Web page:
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The application of article 155 of the Spanish Constitution to Catalonia, intervening in its autonomy, would be "unconstitutional". That's the message from the Spanish government the day after other members of the PSOE passed a bill in the Extremaduran Assembly calling for just such a measure. "It would be unconstitutional to think now of applying [article] 155", warned spokesminister Isabel Celaá in the press conference after today's cabinet meeting. "It would be a clear usurpation of autonomous power," she said.

"At this time, nobody who reflects deeply will continue calling for the application of article 155 with the circumstances we have on the table," said Celaá. She suggested, however, that their colleagues in Extremadura voted in favour of the measure when the law is broken and that the government is "looking to get the crisis back on track".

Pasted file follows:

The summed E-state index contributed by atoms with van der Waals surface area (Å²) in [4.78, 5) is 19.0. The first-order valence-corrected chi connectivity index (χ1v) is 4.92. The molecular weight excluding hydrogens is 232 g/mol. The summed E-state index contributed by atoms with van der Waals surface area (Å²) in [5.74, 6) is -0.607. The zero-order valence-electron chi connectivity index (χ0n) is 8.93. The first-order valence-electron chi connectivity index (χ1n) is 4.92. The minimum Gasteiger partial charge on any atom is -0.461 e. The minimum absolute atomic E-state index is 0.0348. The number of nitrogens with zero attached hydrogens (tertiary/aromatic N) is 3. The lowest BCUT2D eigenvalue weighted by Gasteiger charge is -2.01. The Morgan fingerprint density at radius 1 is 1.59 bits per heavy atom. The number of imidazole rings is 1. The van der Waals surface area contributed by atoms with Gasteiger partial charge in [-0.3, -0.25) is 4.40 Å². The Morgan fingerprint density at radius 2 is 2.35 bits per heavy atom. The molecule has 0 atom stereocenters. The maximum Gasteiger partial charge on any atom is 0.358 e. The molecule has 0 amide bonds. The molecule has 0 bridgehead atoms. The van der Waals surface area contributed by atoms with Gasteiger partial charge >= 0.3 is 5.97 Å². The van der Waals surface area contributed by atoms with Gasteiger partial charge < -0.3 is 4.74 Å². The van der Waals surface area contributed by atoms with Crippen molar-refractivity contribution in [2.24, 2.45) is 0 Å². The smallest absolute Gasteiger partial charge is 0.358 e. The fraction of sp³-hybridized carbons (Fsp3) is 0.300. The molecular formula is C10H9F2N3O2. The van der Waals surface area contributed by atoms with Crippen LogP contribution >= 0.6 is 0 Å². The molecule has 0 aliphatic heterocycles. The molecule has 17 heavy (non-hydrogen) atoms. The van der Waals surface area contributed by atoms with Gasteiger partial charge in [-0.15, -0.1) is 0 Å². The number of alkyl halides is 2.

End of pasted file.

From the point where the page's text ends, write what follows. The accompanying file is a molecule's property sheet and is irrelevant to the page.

Celaá also announced that next Friday there will be a meeting between Spanish deputy prime minister Carmen Calvo and the Catalan vice-president, Pere Aragonès, and minister Elsa Artadi in Barcelona, to settle details of the negotiations between the parties. As a point of reference, she suggested the talks president Quim Torra has promoted with different Catalan parties. She hopes that Ciudadanos, PP and CUP will also join these new conversations.

As for the stalled negotiations for the budget with pro-independence parties, once again she repeated that the government will make no gestures when it comes to the political prisoners or the right to self-determination. "The budget's strength is in its content and that's where we have to meet", she said, "there won't be any other incentives".

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